Theatre of the Warsaw Chamber Opera
Dido and Aeneas
Opera in three acts in its original language
Composer | Henry Purcell
Libretto | Nahum Tate
PREMIERE: 7 October 2022
Staging and director | Tomasz Cyz
Music director | Dirk Vermeulen
Set design and costumes | Natalia Kitamikado
Choreography | Weronika Bartold
Lighting director | Katarzyna Łuszczyk
Stage manager | Renata Tokarska
Aeneas | Artur Janda
Belinda | Joanna Radziszewska
Woman (Lady) | Dorota Szczepańska
Sorceress | Roksana Wardenga
First Witch | Anna Koehler
Second Witch | Karolina Róża Kowalczyk
Sailor | Tomasz Grygo
Weronika Bartold, Weronika Humaj, Małgorzata Czyżowska, Szymon Roszak, Maciej Cymorek, Maciej Zuchowicz
Chorus Master – Krzysztof Kusiel-Moroz
Musicae Antiquae Collegium Varsoviense
PHOTHOS FROM THE PREMIERE
PHOTHOS FROM THE 2’nd PREMIERE
The history, that is always present
Roger North, the attorney general at the court of James II Stewart, a great advocate of Henry Purcell’s genius, referred to this composer as the Orpheus Britannicus, considering him a man who turned everything he touched in music to perfect fruit of his genius. While listening to Dido and Aeneas, the most perfect fruit of the composer’s talent, it is impossible not to agree with this statement.
No wonder that it is Purcell that is given a leading position in the community of the most important figures of British music. Born in 1659, for centuries he was considered the most important English composer. No one, like him, arouse opera aficionados’ passion for opera and songs. As a ten-year-old boy, he wrote an ode in honour of the king’s birthday, and it was a time when he had just begun his musical education at the Westminster School, which eventually resulted in becoming a Westminster organist in 1679 (after John Blow himself – Purcell’s mentor). Since then, the composer’s activity has developed on two levels. On the one hand, he devoted himself to sacred music, often associated with court ceremonies. As he himself said, Christ became for him an unshakable foundation. On the second hand, some invisible force pulled him towards the opera all the time. This “disease” – a love for the opera – made him seem to have the gift of floating in the air, as he claimed. One could say that this artistic path resembled a sine wave, but over time Purcell began to focus more on stage works. Both his contemporary critics and researchers of his legacy unanimously emphasize, that he had a great gift for finding melodies in verses of poetry and dramas, which made him frame them with music in a natural way, as if they were always woven from letters directly on a staff.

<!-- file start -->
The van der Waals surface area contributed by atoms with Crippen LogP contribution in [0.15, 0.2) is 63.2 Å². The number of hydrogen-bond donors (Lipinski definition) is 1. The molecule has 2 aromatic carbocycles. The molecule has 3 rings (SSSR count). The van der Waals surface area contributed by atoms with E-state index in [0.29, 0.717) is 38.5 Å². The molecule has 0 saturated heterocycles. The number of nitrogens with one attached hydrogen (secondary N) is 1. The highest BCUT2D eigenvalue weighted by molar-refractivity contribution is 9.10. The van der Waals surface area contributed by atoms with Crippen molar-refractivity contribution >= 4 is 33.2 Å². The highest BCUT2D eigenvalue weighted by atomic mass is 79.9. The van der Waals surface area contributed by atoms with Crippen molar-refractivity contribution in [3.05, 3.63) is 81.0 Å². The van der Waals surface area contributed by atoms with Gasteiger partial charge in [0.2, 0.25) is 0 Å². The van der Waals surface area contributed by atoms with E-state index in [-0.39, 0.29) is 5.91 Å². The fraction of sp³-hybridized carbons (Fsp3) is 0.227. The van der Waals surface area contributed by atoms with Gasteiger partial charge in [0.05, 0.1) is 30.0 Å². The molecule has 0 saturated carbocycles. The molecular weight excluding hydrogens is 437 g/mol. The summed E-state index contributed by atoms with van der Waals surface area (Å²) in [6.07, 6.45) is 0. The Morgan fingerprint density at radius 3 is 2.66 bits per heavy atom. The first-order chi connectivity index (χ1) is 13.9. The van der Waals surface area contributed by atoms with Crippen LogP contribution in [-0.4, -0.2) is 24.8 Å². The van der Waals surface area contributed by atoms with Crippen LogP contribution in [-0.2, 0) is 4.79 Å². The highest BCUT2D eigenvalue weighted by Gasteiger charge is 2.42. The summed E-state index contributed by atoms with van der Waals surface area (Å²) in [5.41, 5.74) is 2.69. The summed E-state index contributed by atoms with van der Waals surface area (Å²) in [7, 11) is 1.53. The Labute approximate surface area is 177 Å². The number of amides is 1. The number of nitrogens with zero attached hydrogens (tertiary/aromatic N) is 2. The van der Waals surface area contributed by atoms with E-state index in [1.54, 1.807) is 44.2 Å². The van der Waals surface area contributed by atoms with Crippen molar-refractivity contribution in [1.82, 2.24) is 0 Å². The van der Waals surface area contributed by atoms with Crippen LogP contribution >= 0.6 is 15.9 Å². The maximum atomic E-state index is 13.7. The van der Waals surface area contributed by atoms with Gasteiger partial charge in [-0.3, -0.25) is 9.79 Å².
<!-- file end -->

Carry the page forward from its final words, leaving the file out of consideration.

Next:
Dido and Aeneas is considered the sole in one hundred percent Baroque opera by this composer, focused exclusively on music, since in his other works the spoken word harmonizes equally with vocal-instrumental music. But why should we be surprised, since the composer himself said: Music and Poetry have ever been acknowledged Sisters, which walking hand in hand support each other; As poetry is the harmony of words, so music is that of notes; and as poetry is a rise above prose and oratory, so is music the exaltation of poetry. Both of them may excel apart, but sure they are most excellent when they are oined, because nothing is then wanting to either of their perfections.